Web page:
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Taiwan Bond Yield Drops Toward Six-Week Low on Economic Concern

April 23 (Bloomberg) -- Taiwan’s government bonds gained, pushing the five-year yield toward a six-week low, as investors sought safety in sovereign debt amid signs the local economy is weakening. The local dollar rose.

Export orders slumped 6.6 percent in March from a year earlier, official data showed yesterday, compared with the median estimate in a Bloomberg survey for a 1.9 percent increase. The jobless rate was at 4.18 percent, up from 4.16 percent a month earlier. Overseas shipments are equivalent to about two-thirds of the island’s gross domestic product.

“The road to higher growth this year is very bumpy,” said Samson Tu, a Taipei-based fund manager at Uni-President Assets Management Corp., which oversees $700 million. “We’re still not getting a clear direction from fundamentals. It’s causing more volatilities in the bond market.”

The yield on the 0.875 percent notes due January 2018 fell one basis point to 0.923 percent in Taipei, according to Gretai Securities Market prices. The rate touched 0.918 percent on April 18, the lowest level since March 8.

The central bank sold NT$30 billion ($1 billion) of 20-year bonds today at 1.84 percent, matching the median estimate of fixed-income traders in a Bloomberg survey.

The Taiwan dollar was little changed from yesterday at NT$29.872 against its U.S. counterpart, Taipei Forex Inc. prices show. It was trading 0.2 percent stronger two minutes before the 4 p.m. close. The central bank has sold the local dollar in the run-up to the close on most days in the past year, according to traders who asked not to be identified.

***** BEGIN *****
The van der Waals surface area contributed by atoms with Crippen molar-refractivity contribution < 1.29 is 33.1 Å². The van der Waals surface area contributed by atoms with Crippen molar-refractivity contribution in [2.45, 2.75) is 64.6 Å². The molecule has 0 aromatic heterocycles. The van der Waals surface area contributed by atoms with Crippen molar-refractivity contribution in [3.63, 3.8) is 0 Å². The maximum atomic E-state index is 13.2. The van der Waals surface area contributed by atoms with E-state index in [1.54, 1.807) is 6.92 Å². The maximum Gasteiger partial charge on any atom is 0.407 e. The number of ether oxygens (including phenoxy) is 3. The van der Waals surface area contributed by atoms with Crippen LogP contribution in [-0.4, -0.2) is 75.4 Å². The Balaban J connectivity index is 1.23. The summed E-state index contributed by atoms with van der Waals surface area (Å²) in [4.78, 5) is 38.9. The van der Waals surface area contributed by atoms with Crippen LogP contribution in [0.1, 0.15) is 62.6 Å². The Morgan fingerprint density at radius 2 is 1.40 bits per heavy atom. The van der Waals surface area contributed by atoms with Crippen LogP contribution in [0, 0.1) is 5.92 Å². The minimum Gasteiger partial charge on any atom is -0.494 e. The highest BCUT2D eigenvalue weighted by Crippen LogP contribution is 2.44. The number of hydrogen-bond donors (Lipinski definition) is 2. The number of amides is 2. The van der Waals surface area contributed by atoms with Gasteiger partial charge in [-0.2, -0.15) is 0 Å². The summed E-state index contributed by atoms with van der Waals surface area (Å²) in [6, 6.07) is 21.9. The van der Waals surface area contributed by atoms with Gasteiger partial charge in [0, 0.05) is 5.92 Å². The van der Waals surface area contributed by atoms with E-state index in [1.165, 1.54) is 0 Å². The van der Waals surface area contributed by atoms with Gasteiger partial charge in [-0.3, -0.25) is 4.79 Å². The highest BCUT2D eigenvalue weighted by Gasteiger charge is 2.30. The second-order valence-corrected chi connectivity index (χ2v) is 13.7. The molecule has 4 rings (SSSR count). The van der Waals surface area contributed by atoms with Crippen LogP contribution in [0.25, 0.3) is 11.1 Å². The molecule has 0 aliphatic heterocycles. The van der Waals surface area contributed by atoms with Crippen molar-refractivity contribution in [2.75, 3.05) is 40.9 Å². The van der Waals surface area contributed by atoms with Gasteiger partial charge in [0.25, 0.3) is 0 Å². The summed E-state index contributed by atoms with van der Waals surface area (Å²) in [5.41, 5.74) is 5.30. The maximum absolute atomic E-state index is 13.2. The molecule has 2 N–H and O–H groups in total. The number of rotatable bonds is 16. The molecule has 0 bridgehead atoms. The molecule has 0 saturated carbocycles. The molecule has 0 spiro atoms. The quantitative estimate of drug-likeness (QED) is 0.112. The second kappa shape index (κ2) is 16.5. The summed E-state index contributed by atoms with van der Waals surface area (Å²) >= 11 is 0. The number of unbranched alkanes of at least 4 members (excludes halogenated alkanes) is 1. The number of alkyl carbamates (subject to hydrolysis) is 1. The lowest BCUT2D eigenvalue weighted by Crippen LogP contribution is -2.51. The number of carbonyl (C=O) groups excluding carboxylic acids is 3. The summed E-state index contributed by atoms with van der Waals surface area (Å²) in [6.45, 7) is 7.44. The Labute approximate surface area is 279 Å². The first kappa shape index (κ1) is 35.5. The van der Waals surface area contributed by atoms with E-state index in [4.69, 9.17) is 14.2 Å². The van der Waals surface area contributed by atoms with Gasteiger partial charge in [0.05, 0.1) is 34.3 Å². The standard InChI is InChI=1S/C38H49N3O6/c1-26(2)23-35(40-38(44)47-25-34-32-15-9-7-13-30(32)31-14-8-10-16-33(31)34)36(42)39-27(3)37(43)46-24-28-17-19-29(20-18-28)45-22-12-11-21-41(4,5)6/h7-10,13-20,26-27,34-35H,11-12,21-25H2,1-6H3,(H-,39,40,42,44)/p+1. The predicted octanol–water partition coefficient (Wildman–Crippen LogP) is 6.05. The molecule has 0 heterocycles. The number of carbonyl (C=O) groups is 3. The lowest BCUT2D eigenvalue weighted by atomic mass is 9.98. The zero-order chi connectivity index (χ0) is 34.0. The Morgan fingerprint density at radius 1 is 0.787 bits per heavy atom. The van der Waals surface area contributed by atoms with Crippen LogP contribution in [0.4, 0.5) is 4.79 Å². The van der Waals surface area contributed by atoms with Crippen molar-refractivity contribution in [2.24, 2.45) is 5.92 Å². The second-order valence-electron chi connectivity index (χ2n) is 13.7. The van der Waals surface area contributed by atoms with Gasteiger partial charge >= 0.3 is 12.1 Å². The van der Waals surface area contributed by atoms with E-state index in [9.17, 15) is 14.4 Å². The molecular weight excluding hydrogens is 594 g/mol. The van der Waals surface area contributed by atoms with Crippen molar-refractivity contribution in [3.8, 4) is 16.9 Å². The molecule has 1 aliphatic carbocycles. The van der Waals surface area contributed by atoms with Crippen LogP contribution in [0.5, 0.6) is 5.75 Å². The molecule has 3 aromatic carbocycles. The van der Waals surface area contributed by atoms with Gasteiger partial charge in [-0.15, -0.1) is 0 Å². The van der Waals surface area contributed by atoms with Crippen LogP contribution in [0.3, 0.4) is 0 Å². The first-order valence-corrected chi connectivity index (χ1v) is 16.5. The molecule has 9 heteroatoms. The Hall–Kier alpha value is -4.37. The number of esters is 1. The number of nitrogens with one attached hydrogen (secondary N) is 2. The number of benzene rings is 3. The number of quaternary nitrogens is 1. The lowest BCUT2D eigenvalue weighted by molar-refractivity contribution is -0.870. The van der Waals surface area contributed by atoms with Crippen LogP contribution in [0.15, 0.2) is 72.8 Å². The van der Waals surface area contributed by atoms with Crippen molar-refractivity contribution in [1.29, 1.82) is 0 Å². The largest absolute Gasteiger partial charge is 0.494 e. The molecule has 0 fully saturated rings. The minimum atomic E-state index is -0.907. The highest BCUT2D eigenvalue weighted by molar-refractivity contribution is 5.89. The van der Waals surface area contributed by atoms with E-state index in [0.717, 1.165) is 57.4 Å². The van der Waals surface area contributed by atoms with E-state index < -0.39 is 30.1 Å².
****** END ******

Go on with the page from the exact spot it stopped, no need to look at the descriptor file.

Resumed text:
Currency Forwards

One-month non-deliverable forwards were little changed at NT$29.800 per dollar, according to data compiled by Bloomberg. The contracts touched NT$30.10 on April 9, the weakest level since July 27.

One-month implied volatility in the Taiwan dollar, a gauge of expected moves in the exchange rate used to price options, slipped seven basis points, or 0.07 percentage point, to 3.36 percent, according to data compiled by Bloomberg.

The overnight interbank lending rate was little changed at 0.385 percent, according to a weighted average compiled by the Taiwan Interbank Money Center.

To contact the reporter on this story: Andrea Wong in Taipei at awong268@bloomberg.net

To contact the editor responsible for this story: James Regan at jregan19@bloomberg.net

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